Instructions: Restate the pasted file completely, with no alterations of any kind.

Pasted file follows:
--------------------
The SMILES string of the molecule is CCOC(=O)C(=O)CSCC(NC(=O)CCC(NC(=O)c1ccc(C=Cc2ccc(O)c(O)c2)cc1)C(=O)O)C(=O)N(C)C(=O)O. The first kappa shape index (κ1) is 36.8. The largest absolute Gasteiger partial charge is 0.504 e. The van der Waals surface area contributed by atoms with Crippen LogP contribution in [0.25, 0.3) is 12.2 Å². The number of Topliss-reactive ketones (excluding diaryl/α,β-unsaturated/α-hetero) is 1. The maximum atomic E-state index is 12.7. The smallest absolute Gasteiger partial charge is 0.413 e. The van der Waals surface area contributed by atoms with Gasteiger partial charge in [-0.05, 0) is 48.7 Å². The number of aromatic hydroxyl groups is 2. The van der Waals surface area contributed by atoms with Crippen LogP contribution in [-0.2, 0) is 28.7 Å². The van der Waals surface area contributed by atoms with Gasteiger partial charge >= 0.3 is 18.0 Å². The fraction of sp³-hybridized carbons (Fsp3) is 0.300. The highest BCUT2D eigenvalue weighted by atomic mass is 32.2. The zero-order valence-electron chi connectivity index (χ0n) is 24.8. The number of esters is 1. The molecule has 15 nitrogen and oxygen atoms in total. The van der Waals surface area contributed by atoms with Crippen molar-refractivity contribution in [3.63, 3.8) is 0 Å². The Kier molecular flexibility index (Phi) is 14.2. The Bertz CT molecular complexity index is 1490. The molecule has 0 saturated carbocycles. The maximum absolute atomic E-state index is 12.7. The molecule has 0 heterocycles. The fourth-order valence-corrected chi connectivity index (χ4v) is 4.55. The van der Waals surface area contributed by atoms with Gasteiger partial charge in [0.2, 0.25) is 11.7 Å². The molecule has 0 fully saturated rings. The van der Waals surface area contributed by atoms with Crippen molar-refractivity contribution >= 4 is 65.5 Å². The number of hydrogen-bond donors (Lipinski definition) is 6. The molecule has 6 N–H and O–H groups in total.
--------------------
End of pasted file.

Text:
The SMILES string of the molecule is CCOC(=O)C(=O)CSCC(NC(=O)CCC(NC(=O)c1ccc(C=Cc2ccc(O)c(O)c2)cc1)C(=O)O)C(=O)N(C)C(=O)O. The first kappa shape index (κ1) is 36.8. The largest absolute Gasteiger partial charge is 0.504 e. The van der Waals surface area contributed by atoms with Crippen LogP contribution in [0.25, 0.3) is 12.2 Å². The number of Topliss-reactive ketones (excluding diaryl/α,β-unsaturated/α-hetero) is 1. The maximum atomic E-state index is 12.7. The smallest absolute Gasteiger partial charge is 0.413 e. The van der Waals surface area contributed by atoms with Gasteiger partial charge in [-0.05, 0) is 48.7 Å². The number of aromatic hydroxyl groups is 2. The van der Waals surface area contributed by atoms with Crippen LogP contribution in [-0.2, 0) is 28.7 Å². The van der Waals surface area contributed by atoms with Gasteiger partial charge >= 0.3 is 18.0 Å². The fraction of sp³-hybridized carbons (Fsp3) is 0.300. The highest BCUT2D eigenvalue weighted by atomic mass is 32.2. The zero-order valence-electron chi connectivity index (χ0n) is 24.8. The number of esters is 1. The molecule has 15 nitrogen and oxygen atoms in total. The van der Waals surface area contributed by atoms with Crippen molar-refractivity contribution in [3.63, 3.8) is 0 Å². The Kier molecular flexibility index (Phi) is 14.2. The Bertz CT molecular complexity index is 1490. The molecule has 0 saturated carbocycles. The maximum absolute atomic E-state index is 12.7. The molecule has 0 heterocycles. The fourth-order valence-corrected chi connectivity index (χ4v) is 4.55. The van der Waals surface area contributed by atoms with Gasteiger partial charge in [0.2, 0.25) is 11.7 Å². The molecule has 0 fully saturated rings. The van der Waals surface area contributed by atoms with Crippen molar-refractivity contribution >= 4 is 65.5 Å². The number of hydrogen-bond donors (Lipinski definition) is 6. The molecule has 6 N–H and O–H groups in total.